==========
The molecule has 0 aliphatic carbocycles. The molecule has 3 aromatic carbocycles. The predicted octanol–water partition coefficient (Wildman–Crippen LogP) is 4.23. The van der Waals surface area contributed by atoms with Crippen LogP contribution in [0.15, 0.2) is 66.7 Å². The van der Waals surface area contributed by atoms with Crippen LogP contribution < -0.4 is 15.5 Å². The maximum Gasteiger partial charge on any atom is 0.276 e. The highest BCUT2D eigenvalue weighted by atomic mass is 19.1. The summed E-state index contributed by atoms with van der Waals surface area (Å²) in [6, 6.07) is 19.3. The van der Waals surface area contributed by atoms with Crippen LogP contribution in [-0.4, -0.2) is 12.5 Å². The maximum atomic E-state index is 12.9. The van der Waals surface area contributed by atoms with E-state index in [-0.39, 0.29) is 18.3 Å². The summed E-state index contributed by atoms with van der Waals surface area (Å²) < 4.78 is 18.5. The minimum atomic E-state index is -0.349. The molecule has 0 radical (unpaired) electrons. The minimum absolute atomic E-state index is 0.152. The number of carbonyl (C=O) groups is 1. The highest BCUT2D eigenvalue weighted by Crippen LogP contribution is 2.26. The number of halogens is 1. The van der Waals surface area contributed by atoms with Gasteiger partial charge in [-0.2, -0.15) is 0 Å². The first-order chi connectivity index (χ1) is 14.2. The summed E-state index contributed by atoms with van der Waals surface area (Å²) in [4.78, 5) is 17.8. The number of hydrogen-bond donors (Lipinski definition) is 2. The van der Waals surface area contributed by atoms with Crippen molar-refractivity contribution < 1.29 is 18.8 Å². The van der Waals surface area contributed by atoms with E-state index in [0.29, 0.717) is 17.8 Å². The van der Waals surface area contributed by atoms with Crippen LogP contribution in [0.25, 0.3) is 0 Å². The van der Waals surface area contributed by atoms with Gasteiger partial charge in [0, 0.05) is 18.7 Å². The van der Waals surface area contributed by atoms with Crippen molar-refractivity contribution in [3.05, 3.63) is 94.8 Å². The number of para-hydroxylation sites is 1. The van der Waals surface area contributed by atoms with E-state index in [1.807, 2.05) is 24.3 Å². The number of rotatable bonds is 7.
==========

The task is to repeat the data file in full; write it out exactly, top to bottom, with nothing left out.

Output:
The molecule has 0 aliphatic carbocycles. The molecule has 3 aromatic carbocycles. The predicted octanol–water partition coefficient (Wildman–Crippen LogP) is 4.23. The van der Waals surface area contributed by atoms with Crippen LogP contribution in [0.15, 0.2) is 66.7 Å². The van der Waals surface area contributed by atoms with Crippen LogP contribution < -0.4 is 15.5 Å². The maximum Gasteiger partial charge on any atom is 0.276 e. The highest BCUT2D eigenvalue weighted by atomic mass is 19.1. The summed E-state index contributed by atoms with van der Waals surface area (Å²) in [6, 6.07) is 19.3. The van der Waals surface area contributed by atoms with Crippen LogP contribution in [-0.4, -0.2) is 12.5 Å². The maximum atomic E-state index is 12.9. The van der Waals surface area contributed by atoms with E-state index in [-0.39, 0.29) is 18.3 Å². The summed E-state index contributed by atoms with van der Waals surface area (Å²) < 4.78 is 18.5. The minimum atomic E-state index is -0.349. The molecule has 0 radical (unpaired) electrons. The minimum absolute atomic E-state index is 0.152. The number of carbonyl (C=O) groups is 1. The highest BCUT2D eigenvalue weighted by Crippen LogP contribution is 2.26. The number of halogens is 1. The van der Waals surface area contributed by atoms with Gasteiger partial charge in [-0.2, -0.15) is 0 Å². The first-order chi connectivity index (χ1) is 14.2. The summed E-state index contributed by atoms with van der Waals surface area (Å²) in [4.78, 5) is 17.8. The number of hydrogen-bond donors (Lipinski definition) is 2. The van der Waals surface area contributed by atoms with Crippen molar-refractivity contribution < 1.29 is 18.8 Å². The van der Waals surface area contributed by atoms with E-state index in [0.29, 0.717) is 17.8 Å². The van der Waals surface area contributed by atoms with Crippen LogP contribution in [0.25, 0.3) is 0 Å². The van der Waals surface area contributed by atoms with Gasteiger partial charge in [0, 0.05) is 18.7 Å². The van der Waals surface area contributed by atoms with Crippen molar-refractivity contribution in [3.05, 3.63) is 94.8 Å². The number of para-hydroxylation sites is 1. The van der Waals surface area contributed by atoms with E-state index in [1.807, 2.05) is 24.3 Å². The number of rotatable bonds is 7.